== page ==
Ngabindiyi dulmarra (measured pressure): Michael Riley and Lorraine Connelly-Northey
Wagga Wagga Art Gallery acknowledges the Wiradjuri nation who are the traditional custodians of the lands on which the gallery stands.
Aboriginal and Torres Strait Islander people are advised that this exhibition contains images and footage of people who have passed away.
Wagga Wagga Art Gallery is deeply honoured and excited to present the exhibition, Ngabindiyi dulmarra (measured pressure): Michael Riley and Lorraine Connelly-Northey. Both Michael Riley and Lorraine Connelly-Northey are visionary Wiradjuri/Waradgerie artists of national significance. This exhibition brings together new works and significant pieces from the artist’s oeuvre, demonstrating the range and creativity of these two Wiradjuri artists, one male and one female, one from the North and one from the South of Wiradjuri Country.
Born in Dubbo in northern Wiradjuri country, the late Michael Riley (1960-2004) is recognised as one of Australia’s most important landscape and portraiture photographers and filmmakers. The works he created showcase his skill as a passionate and gifted photographer and filmmaker, encompassing portraiture, social documentary, photocollage as well as a number of conceptual and allegorical series. His work provides a strong sense of intimacy, inherently challenging the negative portrayal of ‘otherness’ in historical ethnographic portraiture. Riley’s voice, his sense of beauty and the clarity and hypnotic nature of his imagery is unmistakable amidst this diversity. Many of these images are now icons of Australian contemporary art. Riley was a founding member of Boomalli Aboriginal Artists Cooperative. He exhibited in major Australian and international biennials and his works are held in major collections such as the National Gallery of Australia, Art Gallery of NSW and the Queensland Art Gallery/Gallery of Modern Art.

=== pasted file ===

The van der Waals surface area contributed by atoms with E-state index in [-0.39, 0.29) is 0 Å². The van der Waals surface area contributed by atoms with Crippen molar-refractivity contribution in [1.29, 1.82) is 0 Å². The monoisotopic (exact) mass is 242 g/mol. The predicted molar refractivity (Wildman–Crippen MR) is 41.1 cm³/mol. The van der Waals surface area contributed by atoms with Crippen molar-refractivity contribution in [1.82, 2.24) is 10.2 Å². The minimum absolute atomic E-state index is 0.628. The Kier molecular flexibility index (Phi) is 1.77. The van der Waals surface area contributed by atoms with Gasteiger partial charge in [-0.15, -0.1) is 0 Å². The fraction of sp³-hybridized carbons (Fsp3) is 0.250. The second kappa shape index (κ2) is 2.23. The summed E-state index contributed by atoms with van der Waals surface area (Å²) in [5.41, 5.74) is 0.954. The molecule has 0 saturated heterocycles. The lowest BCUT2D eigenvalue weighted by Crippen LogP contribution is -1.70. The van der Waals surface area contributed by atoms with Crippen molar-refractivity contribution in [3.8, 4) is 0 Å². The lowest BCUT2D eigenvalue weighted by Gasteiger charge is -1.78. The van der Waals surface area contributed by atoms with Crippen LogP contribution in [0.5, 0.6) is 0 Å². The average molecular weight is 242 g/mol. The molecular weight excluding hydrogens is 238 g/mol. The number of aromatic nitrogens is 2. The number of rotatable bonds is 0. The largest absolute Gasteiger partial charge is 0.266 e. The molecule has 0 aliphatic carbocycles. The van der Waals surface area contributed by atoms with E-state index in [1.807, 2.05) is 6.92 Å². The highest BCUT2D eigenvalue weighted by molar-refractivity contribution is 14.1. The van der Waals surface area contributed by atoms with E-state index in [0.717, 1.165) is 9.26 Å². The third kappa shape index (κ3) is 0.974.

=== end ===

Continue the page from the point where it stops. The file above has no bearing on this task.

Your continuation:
Lorraine Connelly-Northey’s early inspiration for her art practice came from walking country of her childhood environments, the Mallee and Riverina, of Swan Hill, North-Western Victoria. She continues to be inspired on Waradgerie (Wiradjuri) country creating innovative objects and installations out of found materials that relate to the history and culture of her people on southern Waradgerie country. Connelly-Northey combines her knowledge of culture including, coil weaving, to transform abandoned industrial and found organic, such as corrugated iron and fencing wire, feathers and shells, into traditional forms such as bush bowls and bags. Connelly-Northey is an artist of national significance. Her works have been acquired by major collecting institutions including the National Gallery of Victoria, Koorie Heritage Trust and National Gallery of Australia.
Through their varied mediums and techniques both artists depict Wiradjuri/Waradgerie identity, capturing the enduring sense of beauty amid decay that lies at its heart. Together, these artists help sculpt our understanding of what it means to be Wiradjuri today.
Tuesday - Saturday: 10am - 4pm
Sunday: 10am - 2pm
Please join us for the launch of Ngabindiyi dulmarra (measured pressure): Michael Riley and Lorraine Connelly-Northey at 11am on Saturday 10 November. This will be followed by a panel discussion with practitioners, curators and elders. Everyone is welcome to attend.
RSVP appreciated for catering purposes.
Image: Lorraine Connelly-Northey (Waradgerie), Lap Lap 2011, copper strips and cut sheet metal, 24 x 86 x 5 cm. Murray Art Museum Albury collection, gift of the artist, 2011
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